Creating official names for new national parks happens only after extensive negotiations and research.
According to a statement from Parks Canada, park names usually “reflect the local place and geographic setting.” Recently, many national parks have been given Aboriginal names of local significance.
Should a proposal go forward to rename a park, it requires legislative process including consultations with interested and affected parties.
The Alberta Rocky Mountain tradition of having tea on a mountaintop likely began there.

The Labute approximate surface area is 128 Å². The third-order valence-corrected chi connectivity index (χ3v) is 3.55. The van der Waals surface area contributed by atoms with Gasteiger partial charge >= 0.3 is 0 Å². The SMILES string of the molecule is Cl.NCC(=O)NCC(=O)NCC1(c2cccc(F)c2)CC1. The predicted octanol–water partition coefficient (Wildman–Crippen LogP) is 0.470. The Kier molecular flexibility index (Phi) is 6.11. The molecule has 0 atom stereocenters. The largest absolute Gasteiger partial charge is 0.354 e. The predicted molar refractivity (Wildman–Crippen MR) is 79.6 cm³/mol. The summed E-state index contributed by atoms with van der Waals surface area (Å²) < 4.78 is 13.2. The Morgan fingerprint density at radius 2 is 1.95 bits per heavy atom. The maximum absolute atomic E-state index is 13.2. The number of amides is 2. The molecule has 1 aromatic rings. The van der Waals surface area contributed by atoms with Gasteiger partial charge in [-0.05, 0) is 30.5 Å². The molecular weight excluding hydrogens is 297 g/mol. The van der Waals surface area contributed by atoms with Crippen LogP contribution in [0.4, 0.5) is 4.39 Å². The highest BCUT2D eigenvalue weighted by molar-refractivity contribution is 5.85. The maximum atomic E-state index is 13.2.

In summers since 1905 the Lake Agnes Tea House, at an altitude of more than 7500 feet, has served tea to visitors from around the world. But they must hike the hanging valley trail to reach the lake, one of four dubbed “The Lakes in the Clouds.” Or visitors can hire a horse to take the less strenuous alternative.
The Lake Agnes Tea House was originally built in 1901 by the Canadian Pacific Railway, as a refuge for hikers, and started serving tea in 1905. The log building was replaced in 1981 but still features the original windows, tables and chairs.
Parks Canada: http://www.pc.gc.ca/progs/np-pn/intro_e.asp
Lady Agnes Tea House: http://www.lakeagnesteahouse.com/
Lakes in the Clouds postcard: http://peel.library.ualberta.ca/postcards/PC008877.html
1920s lantern slide, from Adeline's Attic: http://adelinesattic.tumblr.com/post/29597453161/1920s-tinted-glass-lantern-slide-depicting-lady